Tag Archives: medication

Prescription medication vs herbal remedies

I’m almost a little scared to write about this, because it seems like these to very distinctive camps simply cannot agree. But in this post I don’t want to discuss which one is better than the other, or what I prefer. I just want to bring some facts to everyone’s attention, and hopefully give some insight. I’ll do my best to keep my personal opinion to myself.

Most people who prefer to uses herbal stuff are all-natural, free range, organic kind of people. The whole thing, as I understand it, is about not putting anything that the earth didn’t produce itself, into your body. I think. I respect that. The prescription drugs we take to keep our brains under control can have nasty side-effects and while they are good for your brain, they’re not always so good for your body. But is herbal remedies really that much better, just because it is only made from plants and things?

My major problem (and hopefully the last of my opinions) with herbal remedies is that it leaves waaaaay too much room to be swindled out of your money with nothing to show for it. A quick google search shows you that you can use anything from lavender to kava to a whole lot of unpronounceable herbs to ‘cure’ your depression. And these drugs are not tested by the FDA. Often, or dare I say most of the time, no studies were performed on these remedies, or the sample size was very tiny. So we can’t even know what the side-effects are most of the time, until we experience it. If you take a remedy with say hibiscus, your whole oral cavity can swell up and you wouldn’t have known that it would happen. At least when I took anti-convulsants, I knew of the possibility that a rash could develop.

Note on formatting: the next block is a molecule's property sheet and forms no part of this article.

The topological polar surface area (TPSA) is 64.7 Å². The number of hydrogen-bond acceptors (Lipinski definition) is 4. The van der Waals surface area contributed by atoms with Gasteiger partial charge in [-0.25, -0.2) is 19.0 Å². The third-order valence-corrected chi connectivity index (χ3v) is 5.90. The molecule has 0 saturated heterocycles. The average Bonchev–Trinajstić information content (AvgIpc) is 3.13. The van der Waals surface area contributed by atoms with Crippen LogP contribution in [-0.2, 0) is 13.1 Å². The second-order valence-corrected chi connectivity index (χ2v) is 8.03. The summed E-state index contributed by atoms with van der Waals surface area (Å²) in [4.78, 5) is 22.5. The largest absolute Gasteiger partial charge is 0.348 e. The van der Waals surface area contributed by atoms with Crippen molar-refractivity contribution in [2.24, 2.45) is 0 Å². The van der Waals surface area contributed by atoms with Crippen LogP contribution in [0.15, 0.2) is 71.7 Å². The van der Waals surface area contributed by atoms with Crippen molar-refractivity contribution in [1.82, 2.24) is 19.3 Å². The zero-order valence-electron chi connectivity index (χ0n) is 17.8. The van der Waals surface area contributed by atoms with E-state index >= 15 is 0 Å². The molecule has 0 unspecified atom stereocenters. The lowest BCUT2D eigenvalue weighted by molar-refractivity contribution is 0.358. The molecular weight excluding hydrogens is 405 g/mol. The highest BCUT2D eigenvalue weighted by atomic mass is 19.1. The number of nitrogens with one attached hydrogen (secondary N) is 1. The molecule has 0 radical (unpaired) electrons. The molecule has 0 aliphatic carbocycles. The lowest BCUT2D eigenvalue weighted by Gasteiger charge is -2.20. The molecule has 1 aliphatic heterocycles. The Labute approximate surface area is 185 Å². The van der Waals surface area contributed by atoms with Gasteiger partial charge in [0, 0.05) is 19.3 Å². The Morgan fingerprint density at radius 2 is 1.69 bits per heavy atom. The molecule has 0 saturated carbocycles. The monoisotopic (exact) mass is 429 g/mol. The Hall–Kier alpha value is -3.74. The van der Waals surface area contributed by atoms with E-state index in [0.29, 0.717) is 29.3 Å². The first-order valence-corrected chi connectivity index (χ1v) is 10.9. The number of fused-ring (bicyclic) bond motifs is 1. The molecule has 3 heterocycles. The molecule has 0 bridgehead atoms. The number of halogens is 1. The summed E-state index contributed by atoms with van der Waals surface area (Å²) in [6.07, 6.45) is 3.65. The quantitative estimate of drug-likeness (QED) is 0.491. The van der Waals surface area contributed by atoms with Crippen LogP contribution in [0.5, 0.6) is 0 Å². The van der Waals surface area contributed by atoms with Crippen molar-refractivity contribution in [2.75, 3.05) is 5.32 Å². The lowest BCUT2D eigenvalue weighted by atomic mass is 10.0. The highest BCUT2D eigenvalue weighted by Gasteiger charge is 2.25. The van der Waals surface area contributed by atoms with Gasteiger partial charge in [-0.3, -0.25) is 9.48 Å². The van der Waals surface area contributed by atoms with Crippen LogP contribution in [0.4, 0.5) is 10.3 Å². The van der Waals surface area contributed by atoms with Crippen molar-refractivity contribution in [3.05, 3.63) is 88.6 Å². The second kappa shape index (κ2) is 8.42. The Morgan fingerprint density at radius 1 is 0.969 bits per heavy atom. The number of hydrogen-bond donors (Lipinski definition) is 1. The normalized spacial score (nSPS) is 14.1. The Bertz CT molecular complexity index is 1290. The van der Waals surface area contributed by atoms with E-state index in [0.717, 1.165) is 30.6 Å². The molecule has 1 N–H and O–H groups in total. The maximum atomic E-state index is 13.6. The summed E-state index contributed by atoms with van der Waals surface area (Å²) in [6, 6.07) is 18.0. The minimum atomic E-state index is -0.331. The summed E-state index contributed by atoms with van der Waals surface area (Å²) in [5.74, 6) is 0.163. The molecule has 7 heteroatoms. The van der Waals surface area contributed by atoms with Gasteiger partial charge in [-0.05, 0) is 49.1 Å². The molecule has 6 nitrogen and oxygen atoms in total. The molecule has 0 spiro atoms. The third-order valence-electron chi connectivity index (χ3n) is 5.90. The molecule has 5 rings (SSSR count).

The other major problem is that herbal remedies aren’t usually tested to find out how they interact with other herbal remedies, or western medicine. Maybe someone can help me with this one (honest question because I really don’t know): I’ve never used St. John’s Wart, mostly because the leaflets in my medicine boxes says it can cause a bad reaction. My question is if St. John’s Wart comes with the same warning label? How about its interaction with ibuprofen, paracetamol, codeine etc? Is it safe?

I understand why someone would want to use herbal remedies instead of medication for things like insomnia, anxiety, depression, energy etc. Heck, I used to use them for anxiety and insomnia. They aren’t addictive, for one. And maybe some of them actually work and are safer. I didn’t experience any side-effects from the ones I tried. But then again I didn’t experience any effects at all!